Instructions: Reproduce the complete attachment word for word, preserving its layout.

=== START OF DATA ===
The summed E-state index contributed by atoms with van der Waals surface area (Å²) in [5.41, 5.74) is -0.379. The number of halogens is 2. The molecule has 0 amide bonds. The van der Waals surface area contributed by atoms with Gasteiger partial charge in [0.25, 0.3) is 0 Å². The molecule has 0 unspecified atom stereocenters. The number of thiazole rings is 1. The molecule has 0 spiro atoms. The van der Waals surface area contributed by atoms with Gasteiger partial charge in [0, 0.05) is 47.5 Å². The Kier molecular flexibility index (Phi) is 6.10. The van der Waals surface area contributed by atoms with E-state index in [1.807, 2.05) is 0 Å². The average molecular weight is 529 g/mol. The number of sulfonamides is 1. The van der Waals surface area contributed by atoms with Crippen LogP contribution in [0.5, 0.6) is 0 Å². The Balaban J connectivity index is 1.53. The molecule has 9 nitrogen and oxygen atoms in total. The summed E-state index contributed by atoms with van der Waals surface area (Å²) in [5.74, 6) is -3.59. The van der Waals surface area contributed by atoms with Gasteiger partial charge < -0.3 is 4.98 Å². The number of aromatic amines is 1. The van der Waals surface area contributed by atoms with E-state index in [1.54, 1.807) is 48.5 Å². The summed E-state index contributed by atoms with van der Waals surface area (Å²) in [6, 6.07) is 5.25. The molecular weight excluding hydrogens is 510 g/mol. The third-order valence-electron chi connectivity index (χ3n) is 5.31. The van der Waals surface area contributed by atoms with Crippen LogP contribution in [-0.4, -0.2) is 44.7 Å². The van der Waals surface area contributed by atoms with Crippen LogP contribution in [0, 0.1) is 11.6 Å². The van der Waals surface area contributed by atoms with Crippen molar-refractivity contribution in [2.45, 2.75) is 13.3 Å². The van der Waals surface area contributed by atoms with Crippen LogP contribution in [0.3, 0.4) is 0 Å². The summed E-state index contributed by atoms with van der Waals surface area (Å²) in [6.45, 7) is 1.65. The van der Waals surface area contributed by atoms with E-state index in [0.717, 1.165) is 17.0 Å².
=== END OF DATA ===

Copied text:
The summed E-state index contributed by atoms with van der Waals surface area (Å²) in [5.41, 5.74) is -0.379. The number of halogens is 2. The molecule has 0 amide bonds. The van der Waals surface area contributed by atoms with Gasteiger partial charge in [0.25, 0.3) is 0 Å². The molecule has 0 unspecified atom stereocenters. The number of thiazole rings is 1. The molecule has 0 spiro atoms. The van der Waals surface area contributed by atoms with Gasteiger partial charge in [0, 0.05) is 47.5 Å². The Kier molecular flexibility index (Phi) is 6.10. The van der Waals surface area contributed by atoms with E-state index in [1.807, 2.05) is 0 Å². The average molecular weight is 529 g/mol. The number of sulfonamides is 1. The van der Waals surface area contributed by atoms with Crippen LogP contribution in [0.5, 0.6) is 0 Å². The Balaban J connectivity index is 1.53. The molecule has 9 nitrogen and oxygen atoms in total. The summed E-state index contributed by atoms with van der Waals surface area (Å²) in [5.74, 6) is -3.59. The van der Waals surface area contributed by atoms with Gasteiger partial charge < -0.3 is 4.98 Å². The number of aromatic amines is 1. The van der Waals surface area contributed by atoms with E-state index in [1.54, 1.807) is 48.5 Å². The summed E-state index contributed by atoms with van der Waals surface area (Å²) in [6, 6.07) is 5.25. The molecular weight excluding hydrogens is 510 g/mol. The third-order valence-electron chi connectivity index (χ3n) is 5.31. The van der Waals surface area contributed by atoms with Crippen LogP contribution in [-0.4, -0.2) is 44.7 Å². The van der Waals surface area contributed by atoms with Crippen LogP contribution in [0, 0.1) is 11.6 Å². The van der Waals surface area contributed by atoms with Crippen molar-refractivity contribution in [2.45, 2.75) is 13.3 Å². The van der Waals surface area contributed by atoms with Crippen LogP contribution in [0.3, 0.4) is 0 Å². The summed E-state index contributed by atoms with van der Waals surface area (Å²) in [6.45, 7) is 1.65. The van der Waals surface area contributed by atoms with E-state index in [0.717, 1.165) is 17.0 Å².